More than one pathway to success, students told

SND16-wk4-Pathways-Fran BellinghamAs part of the ‘Earn and Learn’ programme run by Workchoice Trust, Trade Me Jobs marketing manager, Fran Bellingham, has been talking to students about her career pathway into one of New Zealand’s most successful companies.

“It’s great to be able to let students know there isn’t just one pathway to success. Some students learn differently – like me, the traditional education system doesn’t suit everyone. I needed to be hands-on and found success learning on the job. My career path started in radio after a short course straight from school.”

Workchoice Trust is a charity that focuses on youth employment by bridging the gap between schools and businesses. The programme tells students about opportunities in apprenticeships, cadetships and trades, and explains how they can successfully prepare for a variety of entry-level roles.

Ms Bellingham recently opened the eyes of 20 students from St Catherine’s College and Hutt Valley High School to the opportunities out there. One of the accompanying school teachers said the students were impressed by the variety of backgrounds that Trade Me employees came from.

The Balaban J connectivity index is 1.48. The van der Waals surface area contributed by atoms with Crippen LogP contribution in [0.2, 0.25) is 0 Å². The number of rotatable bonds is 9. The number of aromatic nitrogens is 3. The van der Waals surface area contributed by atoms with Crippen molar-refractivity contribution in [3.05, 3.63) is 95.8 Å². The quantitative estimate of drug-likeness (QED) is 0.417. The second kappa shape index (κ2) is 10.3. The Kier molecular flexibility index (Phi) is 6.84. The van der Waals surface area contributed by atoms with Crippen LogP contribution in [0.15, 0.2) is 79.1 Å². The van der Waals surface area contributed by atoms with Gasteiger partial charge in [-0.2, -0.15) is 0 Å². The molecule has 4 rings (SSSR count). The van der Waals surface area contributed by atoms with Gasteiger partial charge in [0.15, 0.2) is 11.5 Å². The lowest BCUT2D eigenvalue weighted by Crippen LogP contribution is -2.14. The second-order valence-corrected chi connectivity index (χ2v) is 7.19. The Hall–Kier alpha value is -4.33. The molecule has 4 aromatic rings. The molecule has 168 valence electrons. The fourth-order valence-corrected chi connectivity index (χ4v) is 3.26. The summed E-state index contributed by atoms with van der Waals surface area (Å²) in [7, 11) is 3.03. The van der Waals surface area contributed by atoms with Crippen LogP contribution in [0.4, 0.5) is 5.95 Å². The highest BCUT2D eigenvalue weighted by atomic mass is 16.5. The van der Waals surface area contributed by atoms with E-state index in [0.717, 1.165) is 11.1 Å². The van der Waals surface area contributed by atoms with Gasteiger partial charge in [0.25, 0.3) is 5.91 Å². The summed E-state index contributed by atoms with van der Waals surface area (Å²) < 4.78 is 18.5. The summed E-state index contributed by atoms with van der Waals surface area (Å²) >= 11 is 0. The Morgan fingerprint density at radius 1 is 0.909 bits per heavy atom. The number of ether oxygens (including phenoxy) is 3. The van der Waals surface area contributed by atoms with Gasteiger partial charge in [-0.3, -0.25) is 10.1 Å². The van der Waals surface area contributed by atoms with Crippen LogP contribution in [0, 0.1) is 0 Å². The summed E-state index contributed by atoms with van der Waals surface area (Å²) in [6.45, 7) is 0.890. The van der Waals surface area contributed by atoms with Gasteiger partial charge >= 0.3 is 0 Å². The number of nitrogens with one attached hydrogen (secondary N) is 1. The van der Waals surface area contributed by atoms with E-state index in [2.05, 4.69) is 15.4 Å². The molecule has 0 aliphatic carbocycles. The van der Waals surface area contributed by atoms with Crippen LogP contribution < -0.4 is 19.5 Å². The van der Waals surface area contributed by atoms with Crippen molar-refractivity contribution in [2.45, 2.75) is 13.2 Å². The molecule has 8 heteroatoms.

Trade Me will also be hosting teachers as part of Workchoice Teachers’ Day, which gives educators a fresh look at the world of work. It emphasises the need for better industry knowledge and understanding to be incorporated into the classroom.

Workchoice CEO Amanda Wheeler says while there are some exceptions, most high schools have a strong focus on academic results rather than career and employability knowledge or transition experiences and connection with the world of work. The result can be unprepared future workers.

“Many young people have no idea how to market themselves successfully and little understanding of the recruitment process. They don’t know about skills shortages, employability skills and may not realise what one job can lead them into,” Ms Wheeler says.

Ms Bellingham agrees: “Today’s job market is dynamic. There are many jobs now that simply didn’t exist 10 years ago. Many organisations have a strong focus on hiring people who fit the business’ culture and are passionate about what they do – both at work and outside it. It’s not always about what qualification you’ve got but your attitude and experience that is key.”

The Ministry of Education’s group manager for Youth Guarantee Arthur Graves, says of these initiatives: “This sort of collaboration between business and education will ensure that school leavers are highly skilled and ‘work ready’.

“Relevancy in education is crucial, and can only be achieved when industry are actively involved. We are encouraging businesses and schools to source similar partnerships around the country.

Learning happens both inside and outside of the traditional classroom.”

Rosie Clarke

Rosie is the managing editor here at Multimedia Pty Ltd, working across School News New Zealand and School News Australia. She has spent 10+ years in B2B journalism, and has spent some time over the last couple of years teaching as a sessional academic. Feel free to contact her at any time with editorial or magazine content enquiries.
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